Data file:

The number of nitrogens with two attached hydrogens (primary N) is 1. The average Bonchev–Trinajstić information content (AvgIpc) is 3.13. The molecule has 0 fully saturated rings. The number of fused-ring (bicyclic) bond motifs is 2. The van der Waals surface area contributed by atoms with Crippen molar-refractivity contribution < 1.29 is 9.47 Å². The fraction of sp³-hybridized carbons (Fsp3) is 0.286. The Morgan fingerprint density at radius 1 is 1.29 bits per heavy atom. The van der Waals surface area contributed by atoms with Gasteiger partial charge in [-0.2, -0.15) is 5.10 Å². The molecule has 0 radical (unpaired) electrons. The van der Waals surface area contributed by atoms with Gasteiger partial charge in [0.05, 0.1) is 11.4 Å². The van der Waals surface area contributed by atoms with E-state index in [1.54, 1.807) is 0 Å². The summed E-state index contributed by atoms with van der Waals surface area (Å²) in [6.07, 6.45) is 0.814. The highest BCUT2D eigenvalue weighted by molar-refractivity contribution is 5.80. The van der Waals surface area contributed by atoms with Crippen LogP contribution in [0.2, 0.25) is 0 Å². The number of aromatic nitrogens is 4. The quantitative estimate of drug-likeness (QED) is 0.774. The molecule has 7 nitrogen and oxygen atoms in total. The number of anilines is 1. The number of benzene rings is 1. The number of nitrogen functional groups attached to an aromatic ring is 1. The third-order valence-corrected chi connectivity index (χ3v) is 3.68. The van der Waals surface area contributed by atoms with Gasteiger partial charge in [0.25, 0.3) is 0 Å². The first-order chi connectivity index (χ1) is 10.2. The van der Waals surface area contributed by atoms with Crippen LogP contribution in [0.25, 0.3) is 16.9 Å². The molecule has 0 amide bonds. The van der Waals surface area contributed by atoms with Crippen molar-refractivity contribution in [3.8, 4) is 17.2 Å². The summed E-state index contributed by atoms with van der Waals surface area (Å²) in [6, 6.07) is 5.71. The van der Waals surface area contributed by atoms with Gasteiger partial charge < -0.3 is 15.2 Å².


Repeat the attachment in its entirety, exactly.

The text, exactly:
The number of nitrogens with two attached hydrogens (primary N) is 1. The average Bonchev–Trinajstić information content (AvgIpc) is 3.13. The molecule has 0 fully saturated rings. The number of fused-ring (bicyclic) bond motifs is 2. The van der Waals surface area contributed by atoms with Crippen molar-refractivity contribution < 1.29 is 9.47 Å². The fraction of sp³-hybridized carbons (Fsp3) is 0.286. The Morgan fingerprint density at radius 1 is 1.29 bits per heavy atom. The van der Waals surface area contributed by atoms with Gasteiger partial charge in [-0.2, -0.15) is 5.10 Å². The molecule has 0 radical (unpaired) electrons. The van der Waals surface area contributed by atoms with Gasteiger partial charge in [0.05, 0.1) is 11.4 Å². The van der Waals surface area contributed by atoms with E-state index in [1.54, 1.807) is 0 Å². The summed E-state index contributed by atoms with van der Waals surface area (Å²) in [6.07, 6.45) is 0.814. The highest BCUT2D eigenvalue weighted by molar-refractivity contribution is 5.80. The van der Waals surface area contributed by atoms with Crippen LogP contribution in [0.2, 0.25) is 0 Å². The number of aromatic nitrogens is 4. The quantitative estimate of drug-likeness (QED) is 0.774. The molecule has 7 nitrogen and oxygen atoms in total. The number of anilines is 1. The number of benzene rings is 1. The number of nitrogen functional groups attached to an aromatic ring is 1. The third-order valence-corrected chi connectivity index (χ3v) is 3.68. The van der Waals surface area contributed by atoms with Gasteiger partial charge in [0.25, 0.3) is 0 Å². The first-order chi connectivity index (χ1) is 10.2. The van der Waals surface area contributed by atoms with Crippen LogP contribution in [0.25, 0.3) is 16.9 Å². The molecule has 0 amide bonds. The van der Waals surface area contributed by atoms with Crippen molar-refractivity contribution in [3.8, 4) is 17.2 Å². The summed E-state index contributed by atoms with van der Waals surface area (Å²) in [6, 6.07) is 5.71. The van der Waals surface area contributed by atoms with Gasteiger partial charge < -0.3 is 15.2 Å².